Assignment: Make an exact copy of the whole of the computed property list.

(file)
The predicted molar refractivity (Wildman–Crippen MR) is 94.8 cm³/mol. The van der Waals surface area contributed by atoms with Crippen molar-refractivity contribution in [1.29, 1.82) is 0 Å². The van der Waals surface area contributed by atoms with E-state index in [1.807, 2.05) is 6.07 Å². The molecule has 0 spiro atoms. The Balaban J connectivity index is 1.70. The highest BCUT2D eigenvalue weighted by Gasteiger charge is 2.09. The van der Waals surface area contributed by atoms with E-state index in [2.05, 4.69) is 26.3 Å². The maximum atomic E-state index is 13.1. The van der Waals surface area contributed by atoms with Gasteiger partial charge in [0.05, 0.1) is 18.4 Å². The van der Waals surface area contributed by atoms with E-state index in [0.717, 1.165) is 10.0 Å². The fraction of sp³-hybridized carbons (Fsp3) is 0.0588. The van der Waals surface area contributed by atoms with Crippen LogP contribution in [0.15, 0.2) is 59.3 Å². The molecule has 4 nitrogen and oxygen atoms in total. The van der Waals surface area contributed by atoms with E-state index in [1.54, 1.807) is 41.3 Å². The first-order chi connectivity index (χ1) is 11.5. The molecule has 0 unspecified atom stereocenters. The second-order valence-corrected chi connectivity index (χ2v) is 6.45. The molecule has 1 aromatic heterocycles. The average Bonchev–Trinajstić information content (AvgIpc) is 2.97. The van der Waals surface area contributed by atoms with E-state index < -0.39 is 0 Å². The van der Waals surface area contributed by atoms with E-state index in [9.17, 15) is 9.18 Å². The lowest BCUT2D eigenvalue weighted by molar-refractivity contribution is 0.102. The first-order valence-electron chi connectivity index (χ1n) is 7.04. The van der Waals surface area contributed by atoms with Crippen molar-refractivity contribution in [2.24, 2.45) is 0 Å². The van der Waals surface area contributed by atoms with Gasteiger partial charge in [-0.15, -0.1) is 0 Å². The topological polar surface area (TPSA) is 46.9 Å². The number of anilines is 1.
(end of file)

The predicted molar refractivity (Wildman–Crippen MR) is 94.8 cm³/mol. The van der Waals surface area contributed by atoms with Crippen molar-refractivity contribution in [1.29, 1.82) is 0 Å². The van der Waals surface area contributed by atoms with E-state index in [1.807, 2.05) is 6.07 Å². The molecule has 0 spiro atoms. The Balaban J connectivity index is 1.70. The highest BCUT2D eigenvalue weighted by Gasteiger charge is 2.09. The van der Waals surface area contributed by atoms with E-state index in [2.05, 4.69) is 26.3 Å². The maximum atomic E-state index is 13.1. The van der Waals surface area contributed by atoms with Gasteiger partial charge in [0.05, 0.1) is 18.4 Å². The van der Waals surface area contributed by atoms with E-state index in [0.717, 1.165) is 10.0 Å². The fraction of sp³-hybridized carbons (Fsp3) is 0.0588. The van der Waals surface area contributed by atoms with Crippen LogP contribution in [0.15, 0.2) is 59.3 Å². The molecule has 4 nitrogen and oxygen atoms in total. The van der Waals surface area contributed by atoms with E-state index in [1.54, 1.807) is 41.3 Å². The first-order chi connectivity index (χ1) is 11.5. The molecule has 0 unspecified atom stereocenters. The second-order valence-corrected chi connectivity index (χ2v) is 6.45. The molecule has 1 aromatic heterocycles. The average Bonchev–Trinajstić information content (AvgIpc) is 2.97. The van der Waals surface area contributed by atoms with E-state index < -0.39 is 0 Å². The van der Waals surface area contributed by atoms with E-state index in [9.17, 15) is 9.18 Å². The lowest BCUT2D eigenvalue weighted by molar-refractivity contribution is 0.102. The first-order valence-electron chi connectivity index (χ1n) is 7.04. The van der Waals surface area contributed by atoms with Crippen molar-refractivity contribution in [2.24, 2.45) is 0 Å². The van der Waals surface area contributed by atoms with Gasteiger partial charge in [-0.15, -0.1) is 0 Å². The topological polar surface area (TPSA) is 46.9 Å². The number of anilines is 1.